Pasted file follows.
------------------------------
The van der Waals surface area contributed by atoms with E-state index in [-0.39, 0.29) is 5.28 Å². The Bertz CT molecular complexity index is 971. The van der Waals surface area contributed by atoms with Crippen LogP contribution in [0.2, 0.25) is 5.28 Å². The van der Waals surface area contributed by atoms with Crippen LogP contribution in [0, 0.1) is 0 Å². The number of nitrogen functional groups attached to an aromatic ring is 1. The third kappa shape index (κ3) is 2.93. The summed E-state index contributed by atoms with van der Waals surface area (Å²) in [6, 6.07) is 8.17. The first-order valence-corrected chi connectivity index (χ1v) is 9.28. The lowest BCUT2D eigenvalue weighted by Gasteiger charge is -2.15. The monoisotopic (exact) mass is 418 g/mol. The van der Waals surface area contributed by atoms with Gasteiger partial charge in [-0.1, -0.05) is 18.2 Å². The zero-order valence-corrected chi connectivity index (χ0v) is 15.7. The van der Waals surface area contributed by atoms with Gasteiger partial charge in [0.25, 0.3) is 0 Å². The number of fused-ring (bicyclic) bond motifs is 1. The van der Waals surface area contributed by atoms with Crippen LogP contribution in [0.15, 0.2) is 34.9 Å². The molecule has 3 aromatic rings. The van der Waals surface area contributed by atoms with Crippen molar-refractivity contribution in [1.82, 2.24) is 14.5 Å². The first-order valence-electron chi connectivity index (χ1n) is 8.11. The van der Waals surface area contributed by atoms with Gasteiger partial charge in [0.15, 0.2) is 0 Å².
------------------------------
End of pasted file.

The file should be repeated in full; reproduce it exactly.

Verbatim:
The van der Waals surface area contributed by atoms with E-state index in [-0.39, 0.29) is 5.28 Å². The Bertz CT molecular complexity index is 971. The van der Waals surface area contributed by atoms with Crippen LogP contribution in [0.2, 0.25) is 5.28 Å². The van der Waals surface area contributed by atoms with Crippen LogP contribution in [0, 0.1) is 0 Å². The number of nitrogen functional groups attached to an aromatic ring is 1. The third kappa shape index (κ3) is 2.93. The summed E-state index contributed by atoms with van der Waals surface area (Å²) in [6, 6.07) is 8.17. The first-order valence-corrected chi connectivity index (χ1v) is 9.28. The lowest BCUT2D eigenvalue weighted by Gasteiger charge is -2.15. The monoisotopic (exact) mass is 418 g/mol. The van der Waals surface area contributed by atoms with Gasteiger partial charge in [-0.1, -0.05) is 18.2 Å². The zero-order valence-corrected chi connectivity index (χ0v) is 15.7. The van der Waals surface area contributed by atoms with Gasteiger partial charge in [0.25, 0.3) is 0 Å². The number of fused-ring (bicyclic) bond motifs is 1. The van der Waals surface area contributed by atoms with Crippen LogP contribution in [0.15, 0.2) is 34.9 Å². The molecule has 3 aromatic rings. The van der Waals surface area contributed by atoms with Crippen molar-refractivity contribution in [1.82, 2.24) is 14.5 Å². The first-order valence-electron chi connectivity index (χ1n) is 8.11. The van der Waals surface area contributed by atoms with Gasteiger partial charge in [0.15, 0.2) is 0 Å².